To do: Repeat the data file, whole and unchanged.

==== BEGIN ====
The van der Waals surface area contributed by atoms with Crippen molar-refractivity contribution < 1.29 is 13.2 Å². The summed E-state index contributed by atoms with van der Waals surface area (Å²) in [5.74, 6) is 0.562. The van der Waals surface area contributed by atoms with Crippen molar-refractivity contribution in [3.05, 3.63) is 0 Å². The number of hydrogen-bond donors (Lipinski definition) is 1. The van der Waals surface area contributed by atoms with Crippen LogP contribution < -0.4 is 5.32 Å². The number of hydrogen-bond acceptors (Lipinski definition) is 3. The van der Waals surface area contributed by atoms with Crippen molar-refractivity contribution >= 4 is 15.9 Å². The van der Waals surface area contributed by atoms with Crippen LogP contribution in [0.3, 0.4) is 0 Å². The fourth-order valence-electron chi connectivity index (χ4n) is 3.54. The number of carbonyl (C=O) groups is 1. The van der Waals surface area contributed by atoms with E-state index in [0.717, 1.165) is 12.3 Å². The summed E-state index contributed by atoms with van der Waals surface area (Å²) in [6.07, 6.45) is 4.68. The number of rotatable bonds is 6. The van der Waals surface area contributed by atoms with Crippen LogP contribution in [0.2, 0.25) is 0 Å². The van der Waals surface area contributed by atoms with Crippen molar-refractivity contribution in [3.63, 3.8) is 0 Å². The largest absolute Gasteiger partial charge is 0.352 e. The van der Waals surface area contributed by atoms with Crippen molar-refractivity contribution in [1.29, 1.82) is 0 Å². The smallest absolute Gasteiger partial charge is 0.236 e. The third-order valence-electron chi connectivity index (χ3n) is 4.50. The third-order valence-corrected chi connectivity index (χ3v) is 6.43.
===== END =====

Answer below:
The van der Waals surface area contributed by atoms with Crippen molar-refractivity contribution < 1.29 is 13.2 Å². The summed E-state index contributed by atoms with van der Waals surface area (Å²) in [5.74, 6) is 0.562. The van der Waals surface area contributed by atoms with Crippen molar-refractivity contribution in [3.05, 3.63) is 0 Å². The number of hydrogen-bond donors (Lipinski definition) is 1. The van der Waals surface area contributed by atoms with Crippen LogP contribution < -0.4 is 5.32 Å². The number of hydrogen-bond acceptors (Lipinski definition) is 3. The van der Waals surface area contributed by atoms with Crippen molar-refractivity contribution >= 4 is 15.9 Å². The van der Waals surface area contributed by atoms with Crippen LogP contribution in [0.3, 0.4) is 0 Å². The fourth-order valence-electron chi connectivity index (χ4n) is 3.54. The number of carbonyl (C=O) groups is 1. The van der Waals surface area contributed by atoms with E-state index in [0.717, 1.165) is 12.3 Å². The summed E-state index contributed by atoms with van der Waals surface area (Å²) in [6.07, 6.45) is 4.68. The number of rotatable bonds is 6. The van der Waals surface area contributed by atoms with Crippen LogP contribution in [0.2, 0.25) is 0 Å². The van der Waals surface area contributed by atoms with Crippen molar-refractivity contribution in [3.63, 3.8) is 0 Å². The largest absolute Gasteiger partial charge is 0.352 e. The van der Waals surface area contributed by atoms with Crippen molar-refractivity contribution in [1.29, 1.82) is 0 Å². The smallest absolute Gasteiger partial charge is 0.236 e. The third-order valence-electron chi connectivity index (χ3n) is 4.50. The third-order valence-corrected chi connectivity index (χ3v) is 6.43.